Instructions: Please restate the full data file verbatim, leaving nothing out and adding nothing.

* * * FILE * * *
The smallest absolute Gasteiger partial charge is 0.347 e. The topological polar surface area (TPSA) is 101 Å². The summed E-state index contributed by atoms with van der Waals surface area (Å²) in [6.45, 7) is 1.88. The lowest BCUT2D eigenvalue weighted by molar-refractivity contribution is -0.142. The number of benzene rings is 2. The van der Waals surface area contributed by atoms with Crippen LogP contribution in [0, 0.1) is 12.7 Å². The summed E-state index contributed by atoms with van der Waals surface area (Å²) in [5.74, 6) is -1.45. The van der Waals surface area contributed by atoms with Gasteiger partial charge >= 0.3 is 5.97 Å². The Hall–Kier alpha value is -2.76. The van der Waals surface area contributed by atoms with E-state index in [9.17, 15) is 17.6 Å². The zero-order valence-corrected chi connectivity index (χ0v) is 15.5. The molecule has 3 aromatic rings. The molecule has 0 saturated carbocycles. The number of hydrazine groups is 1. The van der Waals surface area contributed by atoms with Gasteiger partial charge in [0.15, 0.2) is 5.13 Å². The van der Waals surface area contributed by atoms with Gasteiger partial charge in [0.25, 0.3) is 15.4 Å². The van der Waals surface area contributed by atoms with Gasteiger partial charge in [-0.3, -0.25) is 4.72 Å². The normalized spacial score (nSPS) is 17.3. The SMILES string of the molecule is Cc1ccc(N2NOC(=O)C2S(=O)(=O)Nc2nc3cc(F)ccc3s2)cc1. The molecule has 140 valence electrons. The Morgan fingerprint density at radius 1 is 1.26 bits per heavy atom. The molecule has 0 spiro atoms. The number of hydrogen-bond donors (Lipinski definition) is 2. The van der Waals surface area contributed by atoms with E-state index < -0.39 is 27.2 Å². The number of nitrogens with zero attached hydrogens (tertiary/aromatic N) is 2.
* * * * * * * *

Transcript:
The smallest absolute Gasteiger partial charge is 0.347 e. The topological polar surface area (TPSA) is 101 Å². The summed E-state index contributed by atoms with van der Waals surface area (Å²) in [6.45, 7) is 1.88. The lowest BCUT2D eigenvalue weighted by molar-refractivity contribution is -0.142. The number of benzene rings is 2. The van der Waals surface area contributed by atoms with Crippen LogP contribution in [0, 0.1) is 12.7 Å². The summed E-state index contributed by atoms with van der Waals surface area (Å²) in [5.74, 6) is -1.45. The van der Waals surface area contributed by atoms with Gasteiger partial charge >= 0.3 is 5.97 Å². The Hall–Kier alpha value is -2.76. The van der Waals surface area contributed by atoms with E-state index in [9.17, 15) is 17.6 Å². The zero-order valence-corrected chi connectivity index (χ0v) is 15.5. The molecule has 3 aromatic rings. The molecule has 0 saturated carbocycles. The number of hydrazine groups is 1. The van der Waals surface area contributed by atoms with Gasteiger partial charge in [0.15, 0.2) is 5.13 Å². The van der Waals surface area contributed by atoms with Gasteiger partial charge in [0.25, 0.3) is 15.4 Å². The van der Waals surface area contributed by atoms with Gasteiger partial charge in [-0.3, -0.25) is 4.72 Å². The normalized spacial score (nSPS) is 17.3. The SMILES string of the molecule is Cc1ccc(N2NOC(=O)C2S(=O)(=O)Nc2nc3cc(F)ccc3s2)cc1. The molecule has 140 valence electrons. The Morgan fingerprint density at radius 1 is 1.26 bits per heavy atom. The molecule has 0 spiro atoms. The number of hydrogen-bond donors (Lipinski definition) is 2. The van der Waals surface area contributed by atoms with E-state index < -0.39 is 27.2 Å². The number of nitrogens with zero attached hydrogens (tertiary/aromatic N) is 2.